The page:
Graphic Underworld pg 6: Production Graphics with Wendy Peck at | WebReference

Graphic Underworld pg 6: Production Graphics with Wendy Peck at


Graphic Underworld: How Compression Works

The top sample here has had colors reduced to 16 on export, for a file size of 2.43 k. The bottom sample, which looks identical, was exported at 256 colors, 3.48 k.

First, to prevent a flood of mail, I am not trying to be scientifically correct here. I am not going to be dissecting algorithms or looking at the mathematics behind optimization – just addressing the practical application to help designers create smaller graphics.

Whatever the science of compression, what counts for us as designers, is to consider what can we do during the design process to minimize the size of our photos. I will get to the optimization stage of image preparation before we leave the topic, but for now I want to talk about considering file size as we create the look.

GIF files can contain a maximum of 256 colors. Most of us know that, but it is also important to know that we may not need all 256 colors. In fact, it is rare that we do. Most of the screen shots created for my articles use 8 or 16 colors. The savings on each shot are not significant, but since there are often 10-15 shots per page, it adds up.

More important for GIFs though, is where the color is located. GIF file information is (and here is where I am going non-tech) read from side to side – just like we read. If we can provide a good run of the same color from left to right, GIF information can pack in very tightly.

Look at the samples below. These samples were all created from the same file, and I saved them all at 128 colors, since the first sample required that many to hold the colored noise pattern. Look at the file sizes. The only difference is the texture, and how large a pure color area is available in each line of pixels. Of course, the first sample would probably be better saved as a JPG, and the second and third samples should have had the colors reduced substantially, but I wanted to show the dramatic difference that could be found in one small sample.

11.6 k

5.91 k

.98 k

So, if you can keep solid areas of color, or make texture run side to side as opposed to vertically or randomly, you will save file size. Be careful with dithering as well. Dithering can help eliminate banding in gradient fills, but it comes at a file size cost, since you are adding breaks in color runs. (You can read more about dithering and gradient fills in the Gradient Fills tutorial.)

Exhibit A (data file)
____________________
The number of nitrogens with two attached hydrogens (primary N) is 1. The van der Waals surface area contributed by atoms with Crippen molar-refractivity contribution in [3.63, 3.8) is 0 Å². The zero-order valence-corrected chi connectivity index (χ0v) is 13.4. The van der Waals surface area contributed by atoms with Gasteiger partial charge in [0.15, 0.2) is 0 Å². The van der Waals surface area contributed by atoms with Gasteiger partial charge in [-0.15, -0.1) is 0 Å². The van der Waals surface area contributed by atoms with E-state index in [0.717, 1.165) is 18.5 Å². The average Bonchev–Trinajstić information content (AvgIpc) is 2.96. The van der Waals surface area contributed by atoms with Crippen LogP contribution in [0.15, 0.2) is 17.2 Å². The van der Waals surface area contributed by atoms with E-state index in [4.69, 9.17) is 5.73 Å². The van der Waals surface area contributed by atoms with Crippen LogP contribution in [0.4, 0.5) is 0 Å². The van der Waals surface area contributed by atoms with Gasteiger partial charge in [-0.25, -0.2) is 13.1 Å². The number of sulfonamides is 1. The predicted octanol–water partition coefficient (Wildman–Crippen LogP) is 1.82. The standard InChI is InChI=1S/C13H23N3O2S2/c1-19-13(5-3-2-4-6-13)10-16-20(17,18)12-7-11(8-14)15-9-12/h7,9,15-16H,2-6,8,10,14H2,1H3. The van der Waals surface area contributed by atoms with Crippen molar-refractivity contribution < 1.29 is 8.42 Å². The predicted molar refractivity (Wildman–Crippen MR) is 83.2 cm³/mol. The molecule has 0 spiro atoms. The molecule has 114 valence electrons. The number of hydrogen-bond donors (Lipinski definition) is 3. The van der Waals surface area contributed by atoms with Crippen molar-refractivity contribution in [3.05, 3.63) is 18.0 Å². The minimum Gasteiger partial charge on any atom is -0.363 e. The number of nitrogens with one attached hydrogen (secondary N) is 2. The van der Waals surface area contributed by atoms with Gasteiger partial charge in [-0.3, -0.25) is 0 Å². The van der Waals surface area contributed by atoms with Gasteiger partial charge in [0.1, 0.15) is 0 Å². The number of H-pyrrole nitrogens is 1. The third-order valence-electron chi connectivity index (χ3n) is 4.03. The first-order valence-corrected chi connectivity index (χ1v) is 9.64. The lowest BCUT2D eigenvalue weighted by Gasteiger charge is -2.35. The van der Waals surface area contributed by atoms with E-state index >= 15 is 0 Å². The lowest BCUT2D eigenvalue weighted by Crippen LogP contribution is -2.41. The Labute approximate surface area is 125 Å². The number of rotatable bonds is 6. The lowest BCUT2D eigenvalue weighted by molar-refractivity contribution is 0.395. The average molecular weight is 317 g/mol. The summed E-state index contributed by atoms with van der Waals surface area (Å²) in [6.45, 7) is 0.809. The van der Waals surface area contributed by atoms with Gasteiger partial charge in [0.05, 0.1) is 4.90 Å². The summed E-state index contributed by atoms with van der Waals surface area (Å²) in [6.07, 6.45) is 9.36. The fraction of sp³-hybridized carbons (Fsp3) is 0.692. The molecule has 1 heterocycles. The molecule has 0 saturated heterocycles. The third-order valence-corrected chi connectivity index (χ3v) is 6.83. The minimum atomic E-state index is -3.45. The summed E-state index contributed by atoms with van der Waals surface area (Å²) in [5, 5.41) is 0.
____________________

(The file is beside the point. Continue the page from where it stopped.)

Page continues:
2.56 k
3.86 k

Even with compression levels set to exactly the same, the solid color area in the image at the left allows a smaller file size.




JPG files can also be reduced by providing solid color areas. JPG compresses by combining the information in adjoining pixels and tossing out the unnecessary information. It is easy to see how low contrast areas can be compressed to a higher level without quality loss. But even when the compression level is the same, as in the samples here, solid areas will provide smaller images.

You can also increase the compression settings in low contrast images for even more file size savings, since combining information will not distort the image, or leave the artifacts that occur when a high contrast file is compressed.

So ... should you design only with file size in mind? No, since we might as well go back to the gray backgrounds and no images if we are going to become obsessive about file size. However, if we keep even the few little points I have covered here in mind as we design, we can make choices with file size in mind. A textured background may provide exactly the same look with a horizontal orientation as it does with a vertical one, yet the end file size will be dramatically different.

If you are concerned about file size (and you should be) and want to work more quickly while you create tiny image files (who wouldn't?) then you must carry on to discover one of the best weapons I have used or seen for reducing file size quickly and effectively.


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Graphic Underworld Tutorial Index

Graphic Underworld Start
Vector vs Raster
Vector to Raster for the Web
Vector/Raster When and Why?
Optimize is Not Passé
How Compression Works
Image Optimizer

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Created: August 5, 2000
Revised: August 5, 2000